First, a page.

Friday, March 22, 2013

Washington Post weighs in on Nose

Book World: ‘Nose,’ by James Conaway

       By Warren Bass

      When you write a novel about a wine critic, you give hostages to fortune — practically daring reviewers to describe its contents as if they’ve just swirled the thing around in a glass, sniffed skeptically and gargled. In “Nose,” Washington writer James Conaway takes his chances and comes away more or less unscathed. “Nose” contains a few notes that are overly tannic, and it lacks the complexity of a grand cru, but it’s easy drinking, and it goes down quick and smooth.
      Conaway, the author of several previous books, including “Napa: The Story of an American Eden,” gives us a memorable central figure in wine critic Clyde Craven-Jones. He’s a vain, obese, transplanted Brit whose palate and business model are distinctly reminiscent of Robert Parker Jr., the influential wine critic who helped America fall in love with California’s big, boozy wines. In his Wine Advocate, Parker famously uses a 100-point scale that can make or break a vintner, while Clyde deploys a 20-point system in his own “Craven-Jones on Wine” newsletter. (Perhaps recognizing that the name is, well, on the nose, Conaway has him referred to as CJ.) His judgments, like Parker’s, are powerful enough to force even haughty French producers to try to imitate “the Craven-Jones style”: intense, powerful, fleshy and fruity.
          “Nose” has a corker of a MacGuffin: When CJ is asked to sample nine local bottles of cabernet sauvignon “in the up bunch” (meaning they go for at least $130 per bottle), he also finds a 10th mystery bottle with no label that arrived “in a lovely cedar box, wrapped in a pashmina shawl.” CJ is floored by the nameless bottle and decides that it ranks a perfect 20 — a score never before given and a triumph for a California cabernet. So CJ and his wife, the fetching and supportive Claire, set out to find the bottle’s maker, pantingly aware that their quest for the mysterious master seems likely to unleash a flood of wine-world buzz that will benefit both critic and producer.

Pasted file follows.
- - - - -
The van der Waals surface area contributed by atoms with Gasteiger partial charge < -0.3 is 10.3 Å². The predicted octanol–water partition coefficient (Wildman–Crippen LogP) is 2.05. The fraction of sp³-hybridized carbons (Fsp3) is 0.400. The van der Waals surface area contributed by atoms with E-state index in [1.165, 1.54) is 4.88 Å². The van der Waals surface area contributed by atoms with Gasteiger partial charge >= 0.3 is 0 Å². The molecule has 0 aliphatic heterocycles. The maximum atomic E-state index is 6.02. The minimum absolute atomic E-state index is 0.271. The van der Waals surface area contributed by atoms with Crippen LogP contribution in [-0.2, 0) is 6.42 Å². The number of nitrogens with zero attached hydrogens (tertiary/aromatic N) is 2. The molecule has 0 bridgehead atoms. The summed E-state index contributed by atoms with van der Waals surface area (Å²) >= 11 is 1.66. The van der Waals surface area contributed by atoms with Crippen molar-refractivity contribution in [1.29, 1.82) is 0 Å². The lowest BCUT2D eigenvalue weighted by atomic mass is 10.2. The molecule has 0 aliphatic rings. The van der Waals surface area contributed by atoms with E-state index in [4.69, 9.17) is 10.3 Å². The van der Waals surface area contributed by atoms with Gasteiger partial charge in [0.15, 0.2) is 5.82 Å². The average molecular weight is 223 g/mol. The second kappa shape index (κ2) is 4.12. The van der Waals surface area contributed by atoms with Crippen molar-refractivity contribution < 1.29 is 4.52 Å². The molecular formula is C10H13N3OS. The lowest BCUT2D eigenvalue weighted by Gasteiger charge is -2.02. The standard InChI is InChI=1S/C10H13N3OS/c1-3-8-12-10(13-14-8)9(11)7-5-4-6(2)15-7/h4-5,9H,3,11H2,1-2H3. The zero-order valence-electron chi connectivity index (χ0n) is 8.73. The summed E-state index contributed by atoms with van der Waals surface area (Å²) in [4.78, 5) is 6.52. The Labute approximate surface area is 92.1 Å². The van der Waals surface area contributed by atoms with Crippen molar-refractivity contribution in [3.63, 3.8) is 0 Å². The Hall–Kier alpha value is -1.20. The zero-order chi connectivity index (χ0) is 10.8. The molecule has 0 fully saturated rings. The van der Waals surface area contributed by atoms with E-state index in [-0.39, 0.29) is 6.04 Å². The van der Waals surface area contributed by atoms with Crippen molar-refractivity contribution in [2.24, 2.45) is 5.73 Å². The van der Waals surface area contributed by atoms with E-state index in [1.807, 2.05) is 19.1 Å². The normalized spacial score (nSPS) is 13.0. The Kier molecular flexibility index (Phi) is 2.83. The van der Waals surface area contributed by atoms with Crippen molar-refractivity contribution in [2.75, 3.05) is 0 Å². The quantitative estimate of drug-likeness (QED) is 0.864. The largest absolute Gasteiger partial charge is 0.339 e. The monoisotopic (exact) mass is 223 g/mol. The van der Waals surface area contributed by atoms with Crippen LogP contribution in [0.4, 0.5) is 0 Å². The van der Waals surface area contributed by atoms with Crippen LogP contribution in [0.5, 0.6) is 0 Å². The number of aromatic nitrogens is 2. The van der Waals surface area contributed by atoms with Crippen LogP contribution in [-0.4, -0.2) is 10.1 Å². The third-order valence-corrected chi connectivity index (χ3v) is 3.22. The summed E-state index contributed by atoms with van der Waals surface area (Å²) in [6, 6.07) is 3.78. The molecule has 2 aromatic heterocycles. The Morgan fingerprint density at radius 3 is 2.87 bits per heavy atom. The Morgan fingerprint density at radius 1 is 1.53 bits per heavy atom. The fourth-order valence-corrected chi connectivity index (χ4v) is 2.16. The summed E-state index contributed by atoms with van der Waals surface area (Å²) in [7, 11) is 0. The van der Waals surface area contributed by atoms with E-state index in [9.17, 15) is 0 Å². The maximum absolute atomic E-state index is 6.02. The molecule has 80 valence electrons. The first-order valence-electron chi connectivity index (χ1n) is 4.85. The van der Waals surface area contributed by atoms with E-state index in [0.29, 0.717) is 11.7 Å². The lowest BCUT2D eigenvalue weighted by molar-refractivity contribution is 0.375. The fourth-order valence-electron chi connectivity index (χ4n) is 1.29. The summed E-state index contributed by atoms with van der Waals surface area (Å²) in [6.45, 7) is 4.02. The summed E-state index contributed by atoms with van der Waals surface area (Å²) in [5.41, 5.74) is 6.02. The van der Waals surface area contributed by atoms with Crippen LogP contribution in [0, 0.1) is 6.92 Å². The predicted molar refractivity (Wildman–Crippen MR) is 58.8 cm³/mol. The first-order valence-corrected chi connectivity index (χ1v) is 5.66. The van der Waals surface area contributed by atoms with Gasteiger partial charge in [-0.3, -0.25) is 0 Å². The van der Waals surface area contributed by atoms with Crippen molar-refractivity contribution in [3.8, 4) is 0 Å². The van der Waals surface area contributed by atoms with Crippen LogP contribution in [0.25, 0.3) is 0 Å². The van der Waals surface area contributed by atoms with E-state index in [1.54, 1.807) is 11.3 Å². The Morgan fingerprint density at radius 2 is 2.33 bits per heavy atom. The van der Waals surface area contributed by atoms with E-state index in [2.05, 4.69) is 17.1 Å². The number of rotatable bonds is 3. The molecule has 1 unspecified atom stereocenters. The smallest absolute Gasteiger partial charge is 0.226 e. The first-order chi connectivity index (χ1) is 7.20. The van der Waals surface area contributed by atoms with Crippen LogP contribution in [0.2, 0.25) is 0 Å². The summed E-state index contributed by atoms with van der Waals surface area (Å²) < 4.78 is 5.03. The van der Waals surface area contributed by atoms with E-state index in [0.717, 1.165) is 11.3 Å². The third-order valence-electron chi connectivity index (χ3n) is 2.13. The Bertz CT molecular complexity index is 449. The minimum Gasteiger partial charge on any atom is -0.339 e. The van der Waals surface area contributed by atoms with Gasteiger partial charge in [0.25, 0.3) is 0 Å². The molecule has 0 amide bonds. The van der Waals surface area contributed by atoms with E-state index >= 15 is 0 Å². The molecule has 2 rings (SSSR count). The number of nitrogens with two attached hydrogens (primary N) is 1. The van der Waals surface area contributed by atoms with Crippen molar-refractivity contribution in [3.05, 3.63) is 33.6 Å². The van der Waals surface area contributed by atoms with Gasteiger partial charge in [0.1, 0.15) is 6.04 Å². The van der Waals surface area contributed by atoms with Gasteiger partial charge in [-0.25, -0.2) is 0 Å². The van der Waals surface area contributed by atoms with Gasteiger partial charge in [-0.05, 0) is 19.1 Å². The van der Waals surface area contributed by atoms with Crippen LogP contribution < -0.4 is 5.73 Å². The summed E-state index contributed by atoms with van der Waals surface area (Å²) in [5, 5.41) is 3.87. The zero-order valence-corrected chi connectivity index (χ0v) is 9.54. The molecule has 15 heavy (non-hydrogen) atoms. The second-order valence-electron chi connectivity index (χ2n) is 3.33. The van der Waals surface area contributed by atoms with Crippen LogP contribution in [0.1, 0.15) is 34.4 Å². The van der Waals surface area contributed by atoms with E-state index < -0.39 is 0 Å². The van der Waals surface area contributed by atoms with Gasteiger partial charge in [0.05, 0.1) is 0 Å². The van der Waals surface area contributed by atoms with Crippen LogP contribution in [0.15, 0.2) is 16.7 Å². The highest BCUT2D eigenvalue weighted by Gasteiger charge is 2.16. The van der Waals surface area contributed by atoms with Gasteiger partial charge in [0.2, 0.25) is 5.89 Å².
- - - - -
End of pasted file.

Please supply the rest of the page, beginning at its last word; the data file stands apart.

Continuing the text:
The story moves forward into “Sideways” territory, the bucolic valleys of Northern California’s wine country so memorably traversed by the Merlot-loathing sad sack in Alexander Payne's 2004 movie. Paul Giamatti, in fact, wouldn’t be bad casting to play Les Breeden, a dissolute, pickled and wine-stained ex-journalist who’s hustling to stave off debt and despair by passing himself off as a private investigator. Les gets hired by Claire to track down the anonymous winemaker and, on the side, starts a wine blog called Nose: a cross between Wine Spectator, Gawker and "Gossip Girl."
      Meanwhile, we meet a series of other eccentrics, iconoclasts and appealing losers also caught up in the hunt for the mystery bottle, including Cotton Harrell, a Berkeley dropout who becomes an avatar of a purer, wiser, less commercial view of winemaking. Cotton’s idealism feels bracing after the grubbier motives of the other characters, and he’s the only oenophile here who talks about wine in clear, bright language unpolluted by jargon or florid prose. The comic tone gets markedly darker about two-thirds in, with a Roald Dahlesque plot twist that’s genuinely surprising but considerably less kind than the gentler preceding mockery. The book gains some comic energy from this pivot, but it also wobbles somewhat on the balance beam between sentiment and satire. And the big unveiling of the phantom vintner doesn’t quite match the crackle of the setup.
     Still, “Nose” is a swift, smooth read and is nicely aerated with a few love stories. Conaway clearly enjoys leading us through his beloved valley’s cellars and tasting rooms, down-at-the-mouth taverns and upwardly clambering vineyards. As Les muses, “Writing about wine was as much wordplay as expertise, and you could actually learn something about it as you went along.” Most readers will drink to that.

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